Make online participation secure and factual: digital tools come with the risk of compromising the protection of personal data and privacy. E-democracy tools should not undermine data security, and citizens’ privacy should be safeguarded at all times. The structured involvement of the European Data Protection Supervisor in the development and implementation of tools could ensure this. In addition, e-democracy tools should be equipped with a form of monitoring to counter the spread of disinformation on these platforms, and enable fact-based discussions.
Make sure e-democracy tools enable the participation of all citizens
A key aspect to keep in mind when developing e-democracy tools is the objective of fostering citizens’ participation, and in particular youth participation. If we want to increase citizen’s participation in democratic life, and thus improve the quality of our European (e-)democracy, the first step will be to focus on the engagement of citizens. Before citizens will participate more actively in European politics, they need to see that their ideas can help shape EU decision-making and that their contributions can make a difference. This can be fostered through:
Active promotion of tools: if we want citizens to actually use the online tools available, we need to focus more on actively promoting them at all levels: whether the tools are used by EU institutions, political parties or for example individual MEPs. Several promising initiatives are currently in the pilot phase, and will benefit from extensive promotion in order to trigger and foster citizens’ participation and to reach out beyond the ‘usual suspects’. A central online portal that gathers all tools, across institutions and political actors, will aid their promotion and usage.
Bridge the digital divide for all citizens: a persistent problem that comes with increasing digitalisation is the digital divide between those who are able to access and effectively use online tools, and those who do not have access or the capabilities to make use of them. To avoid unequal digital opportunities, internet access should be made available throughout Europe and emphasis should be placed on developing and improving people’s e-skills. This can be achieved through investment in better infrastructure in rural areas as well as free wifi, and implementing and further developing skills programmes such as the New Skills Agenda for Europe.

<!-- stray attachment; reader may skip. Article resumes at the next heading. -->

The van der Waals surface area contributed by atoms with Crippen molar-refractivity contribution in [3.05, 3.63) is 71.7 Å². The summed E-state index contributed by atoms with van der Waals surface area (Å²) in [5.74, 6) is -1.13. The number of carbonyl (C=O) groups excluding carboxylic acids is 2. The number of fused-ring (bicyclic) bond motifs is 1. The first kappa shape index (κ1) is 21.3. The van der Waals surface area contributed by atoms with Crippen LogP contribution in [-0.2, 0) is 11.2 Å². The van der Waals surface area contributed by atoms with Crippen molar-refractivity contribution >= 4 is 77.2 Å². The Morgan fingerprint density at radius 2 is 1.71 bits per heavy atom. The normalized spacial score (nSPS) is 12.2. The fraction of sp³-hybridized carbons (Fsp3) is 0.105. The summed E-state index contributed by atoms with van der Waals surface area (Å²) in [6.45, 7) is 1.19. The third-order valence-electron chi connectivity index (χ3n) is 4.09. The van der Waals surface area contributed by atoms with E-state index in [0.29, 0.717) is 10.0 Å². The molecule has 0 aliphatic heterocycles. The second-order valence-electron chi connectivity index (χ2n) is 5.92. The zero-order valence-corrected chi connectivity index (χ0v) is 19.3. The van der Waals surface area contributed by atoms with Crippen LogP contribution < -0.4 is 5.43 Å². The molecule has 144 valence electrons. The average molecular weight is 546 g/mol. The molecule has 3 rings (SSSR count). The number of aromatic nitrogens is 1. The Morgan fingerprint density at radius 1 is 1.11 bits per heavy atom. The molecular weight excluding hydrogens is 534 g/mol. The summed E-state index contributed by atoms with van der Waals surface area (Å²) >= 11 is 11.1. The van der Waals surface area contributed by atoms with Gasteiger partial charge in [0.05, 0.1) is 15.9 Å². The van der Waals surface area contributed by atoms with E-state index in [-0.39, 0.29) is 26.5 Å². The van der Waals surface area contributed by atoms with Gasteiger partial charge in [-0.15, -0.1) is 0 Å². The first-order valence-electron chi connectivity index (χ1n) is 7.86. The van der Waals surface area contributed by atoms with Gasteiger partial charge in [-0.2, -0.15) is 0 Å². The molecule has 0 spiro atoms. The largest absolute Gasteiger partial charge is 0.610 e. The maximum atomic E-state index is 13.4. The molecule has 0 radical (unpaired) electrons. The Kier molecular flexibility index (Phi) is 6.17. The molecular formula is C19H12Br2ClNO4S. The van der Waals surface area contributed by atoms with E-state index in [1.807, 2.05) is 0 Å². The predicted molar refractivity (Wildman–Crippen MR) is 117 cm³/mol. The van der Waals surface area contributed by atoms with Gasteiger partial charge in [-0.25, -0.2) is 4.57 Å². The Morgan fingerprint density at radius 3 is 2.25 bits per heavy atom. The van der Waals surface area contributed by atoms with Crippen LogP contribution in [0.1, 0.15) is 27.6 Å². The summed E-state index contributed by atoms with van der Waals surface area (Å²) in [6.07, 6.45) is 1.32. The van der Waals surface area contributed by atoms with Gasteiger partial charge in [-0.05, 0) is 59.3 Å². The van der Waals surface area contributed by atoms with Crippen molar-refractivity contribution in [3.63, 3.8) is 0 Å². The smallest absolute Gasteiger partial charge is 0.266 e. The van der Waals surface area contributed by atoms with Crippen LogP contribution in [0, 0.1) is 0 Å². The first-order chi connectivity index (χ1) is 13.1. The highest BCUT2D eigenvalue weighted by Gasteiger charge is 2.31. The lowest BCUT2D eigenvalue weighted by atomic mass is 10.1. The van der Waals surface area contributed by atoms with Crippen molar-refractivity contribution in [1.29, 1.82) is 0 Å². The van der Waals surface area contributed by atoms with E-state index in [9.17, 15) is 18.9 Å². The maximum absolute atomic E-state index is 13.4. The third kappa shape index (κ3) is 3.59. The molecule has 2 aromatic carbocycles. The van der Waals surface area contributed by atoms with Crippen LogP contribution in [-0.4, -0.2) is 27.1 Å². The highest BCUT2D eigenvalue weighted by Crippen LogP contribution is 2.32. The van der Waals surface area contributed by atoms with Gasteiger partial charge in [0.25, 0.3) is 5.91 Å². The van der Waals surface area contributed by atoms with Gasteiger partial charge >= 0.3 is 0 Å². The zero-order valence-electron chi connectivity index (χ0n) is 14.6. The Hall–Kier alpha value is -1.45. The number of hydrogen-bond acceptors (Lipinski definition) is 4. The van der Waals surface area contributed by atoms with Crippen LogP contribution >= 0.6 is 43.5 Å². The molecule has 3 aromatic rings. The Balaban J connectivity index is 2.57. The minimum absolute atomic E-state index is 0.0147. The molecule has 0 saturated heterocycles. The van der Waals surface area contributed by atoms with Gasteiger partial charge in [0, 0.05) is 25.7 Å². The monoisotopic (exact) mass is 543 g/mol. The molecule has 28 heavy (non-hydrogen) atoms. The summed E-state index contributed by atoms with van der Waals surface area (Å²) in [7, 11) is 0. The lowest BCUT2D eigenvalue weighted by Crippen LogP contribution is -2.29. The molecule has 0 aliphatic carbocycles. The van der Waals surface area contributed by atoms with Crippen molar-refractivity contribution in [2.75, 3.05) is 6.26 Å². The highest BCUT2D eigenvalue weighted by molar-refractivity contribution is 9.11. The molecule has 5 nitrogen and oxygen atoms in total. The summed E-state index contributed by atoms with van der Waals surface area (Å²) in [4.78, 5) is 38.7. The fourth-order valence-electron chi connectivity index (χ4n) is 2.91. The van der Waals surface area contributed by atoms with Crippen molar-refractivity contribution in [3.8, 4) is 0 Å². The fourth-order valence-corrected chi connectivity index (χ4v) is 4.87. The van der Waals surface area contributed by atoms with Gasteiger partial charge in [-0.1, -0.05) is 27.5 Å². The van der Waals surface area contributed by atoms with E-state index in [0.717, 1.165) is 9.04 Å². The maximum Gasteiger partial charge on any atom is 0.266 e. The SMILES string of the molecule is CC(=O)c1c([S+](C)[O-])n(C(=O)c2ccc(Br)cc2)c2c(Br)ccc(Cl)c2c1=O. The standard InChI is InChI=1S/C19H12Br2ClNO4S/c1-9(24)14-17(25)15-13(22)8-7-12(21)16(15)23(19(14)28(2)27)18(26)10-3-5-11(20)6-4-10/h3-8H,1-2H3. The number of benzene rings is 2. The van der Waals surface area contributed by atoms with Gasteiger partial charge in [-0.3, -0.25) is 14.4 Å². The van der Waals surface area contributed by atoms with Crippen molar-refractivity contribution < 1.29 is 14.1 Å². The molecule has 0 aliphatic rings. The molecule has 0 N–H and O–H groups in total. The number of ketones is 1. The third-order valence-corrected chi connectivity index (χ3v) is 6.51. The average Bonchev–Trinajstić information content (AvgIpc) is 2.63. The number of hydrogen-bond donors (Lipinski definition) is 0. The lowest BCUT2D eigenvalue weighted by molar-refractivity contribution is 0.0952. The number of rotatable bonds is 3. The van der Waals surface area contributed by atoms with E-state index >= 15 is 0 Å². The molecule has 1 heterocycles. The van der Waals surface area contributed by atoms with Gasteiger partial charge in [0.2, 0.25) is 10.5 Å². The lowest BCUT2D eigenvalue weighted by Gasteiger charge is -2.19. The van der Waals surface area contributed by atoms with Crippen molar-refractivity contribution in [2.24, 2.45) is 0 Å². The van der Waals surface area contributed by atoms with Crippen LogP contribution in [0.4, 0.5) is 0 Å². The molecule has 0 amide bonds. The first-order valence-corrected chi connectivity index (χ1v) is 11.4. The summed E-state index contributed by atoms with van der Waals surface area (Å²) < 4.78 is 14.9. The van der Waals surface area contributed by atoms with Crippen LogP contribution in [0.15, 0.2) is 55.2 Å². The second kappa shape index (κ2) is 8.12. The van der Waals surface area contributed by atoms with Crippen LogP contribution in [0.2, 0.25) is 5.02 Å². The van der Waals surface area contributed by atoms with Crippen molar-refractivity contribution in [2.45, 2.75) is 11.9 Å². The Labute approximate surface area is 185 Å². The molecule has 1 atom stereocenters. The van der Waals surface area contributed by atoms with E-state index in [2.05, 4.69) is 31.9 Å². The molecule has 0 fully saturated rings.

Reach out to youth: European youth are now more connected (online) with each other across borders than ever before. The potential of getting them more involved in EU politics and digital democratic processes should not be underestimated. Teaching and informing European students from a young age about (the functioning of) the EU raises the chances of creating a better understanding of what the EU stands for and how citizens’ can engage with it directly. Bringing the EU into schools and universities should ideally be part of regular school education, and include information about available e-democracy tools.
Provide feedback: once citizens use e- tools it is essential to provide them with feedback on their contributions. For example, with regard to public consultations: what has been done with citizens’ input? What are the results of their input? This element is often lacking and makes citizens become demotivated to continue using e-tools. Each tool should have clear and easily accessible information on the use of input and provide feedback to those that contributed.
Published in December 2016